GCC – Important insights into the General Conditions of Contract

GCC

SAICE is the custodian of these contracts – The GCC General Conditions of Contract documents. The institute develops, updates and maintains these forms for the engineering fraternity.  So far 6 editions have been published by South African Institute of Civil Engineering (SAICE).  Where the contractor undertakes construction on the basis of comprehensive design created by the employer and bills of quantities are used for payment methods GCC remains a form of contract chiefly for use in contracts.

The Committee of Land Transport Officials’ altered the 6th edition of the General Conditions of Contract for Civil Engineering Works (GCC 1990). SAICE republished it as the General Conditions of Contract for Road and Bridge Works for State Road Authorities (COLTO 1998).

The General Conditions of Contract for Construction Works (GCC 2004) replace GCC 1990 and COLTO 1998, satisfy the Construction Industry Development Board requirements for a standard form of contract. They are also suitable for use in procurement documents that are prepared in accordance with the provisions of SANS 10403, Formatting and Compilation of Construction Procurement Documents. GCC 2004 retains the language, style and ethos of GCC 1990 and COLTO 1998. As such, GCC 2004 keeps as far as possible the present wording of these documents.

Main features of GCC 2004:

  • Its use is apt for both the construction and building works contracts.
  • Although GCC is focused on the design by employer contracting strategy, there is provision for design and build contracts.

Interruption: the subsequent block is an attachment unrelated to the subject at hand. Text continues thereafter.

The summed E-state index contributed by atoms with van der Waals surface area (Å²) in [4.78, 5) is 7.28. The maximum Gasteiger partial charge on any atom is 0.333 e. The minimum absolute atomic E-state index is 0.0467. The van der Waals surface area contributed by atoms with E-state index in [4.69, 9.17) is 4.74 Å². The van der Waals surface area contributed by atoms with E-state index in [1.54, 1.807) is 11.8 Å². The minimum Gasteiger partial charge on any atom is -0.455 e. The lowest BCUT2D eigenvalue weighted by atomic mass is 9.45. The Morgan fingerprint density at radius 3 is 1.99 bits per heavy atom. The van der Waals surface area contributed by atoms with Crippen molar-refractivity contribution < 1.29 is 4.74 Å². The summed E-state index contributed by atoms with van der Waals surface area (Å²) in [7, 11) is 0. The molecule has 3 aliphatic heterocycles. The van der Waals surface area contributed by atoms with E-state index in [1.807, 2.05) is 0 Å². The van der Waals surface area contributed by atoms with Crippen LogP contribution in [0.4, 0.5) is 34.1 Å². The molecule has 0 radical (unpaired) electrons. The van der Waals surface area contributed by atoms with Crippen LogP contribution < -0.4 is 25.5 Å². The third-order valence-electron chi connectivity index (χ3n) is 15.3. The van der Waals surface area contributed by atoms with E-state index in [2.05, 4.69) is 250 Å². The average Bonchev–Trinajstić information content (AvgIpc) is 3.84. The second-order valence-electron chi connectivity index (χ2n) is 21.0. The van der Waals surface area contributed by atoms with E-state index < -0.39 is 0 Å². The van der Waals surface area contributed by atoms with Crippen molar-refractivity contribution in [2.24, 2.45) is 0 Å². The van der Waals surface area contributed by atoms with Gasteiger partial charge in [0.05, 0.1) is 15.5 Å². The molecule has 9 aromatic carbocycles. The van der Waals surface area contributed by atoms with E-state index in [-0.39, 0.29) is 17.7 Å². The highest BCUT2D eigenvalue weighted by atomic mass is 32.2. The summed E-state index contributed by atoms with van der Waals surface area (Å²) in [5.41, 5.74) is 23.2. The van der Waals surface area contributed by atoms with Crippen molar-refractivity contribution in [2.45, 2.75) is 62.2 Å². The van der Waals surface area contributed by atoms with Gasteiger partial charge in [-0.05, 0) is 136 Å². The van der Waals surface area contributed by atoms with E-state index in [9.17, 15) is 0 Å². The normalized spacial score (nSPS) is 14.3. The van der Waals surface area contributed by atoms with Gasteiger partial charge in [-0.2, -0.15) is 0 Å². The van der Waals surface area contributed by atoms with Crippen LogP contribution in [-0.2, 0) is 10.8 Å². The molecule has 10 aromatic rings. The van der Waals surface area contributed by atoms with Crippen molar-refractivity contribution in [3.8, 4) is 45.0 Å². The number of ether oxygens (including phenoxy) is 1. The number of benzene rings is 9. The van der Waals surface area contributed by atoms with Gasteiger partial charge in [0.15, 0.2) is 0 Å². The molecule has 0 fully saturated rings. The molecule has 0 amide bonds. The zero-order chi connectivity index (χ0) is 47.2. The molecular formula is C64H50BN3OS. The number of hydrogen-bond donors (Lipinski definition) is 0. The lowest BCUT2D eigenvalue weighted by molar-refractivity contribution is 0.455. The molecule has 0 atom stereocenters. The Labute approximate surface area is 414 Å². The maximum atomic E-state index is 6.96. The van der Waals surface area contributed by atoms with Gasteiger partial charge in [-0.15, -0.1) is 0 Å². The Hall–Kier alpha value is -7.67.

• A tender and a contract are seen as separate entities.
  • The design is intended to be by the employer but contract is flexible to allow for design by the contractor to the scope specified in the contract.
  • With regards to limitation of liability depletion of revenue, decrease of profit (indirect and consequential), can be addressed as an additional condition.  Other unconcealed losses during the contract period are unrestricted for defects to the extent which contractor is liable.
  • The contractor liable for rectifying physical loss and to fix damage from whatever cause except for “excepted risks” with regards to loss and damage to employer’s property.
  • The contractor is liable for latent defects for a period of ten years after the completion of the contract.
  • The risk apportionment is set on the principle that the risk is borne by the party best suited to deal with it.
  • The Engineer administers the Contract as agent of the Employer in accordance with the provisions of the Contract
  • In terms of subcontracting, the Contractor is accountable as if he had not subcontracted. An arrangement can be made for the appointment of subcontractors in consultation with the employer.
  • If the Contractor speculates himself worth of any claim for extension of time or additional payment, he shall advise the Engineer within 28 days of the situation leading to the claim, after which the Employer has no further liability. This is a strict / full time bar.
  • In terms of dispute management, all disputes must be referred to and settled by either a mediator or adjudicator, failing which arbitration or litigation, as provided for in the contract.

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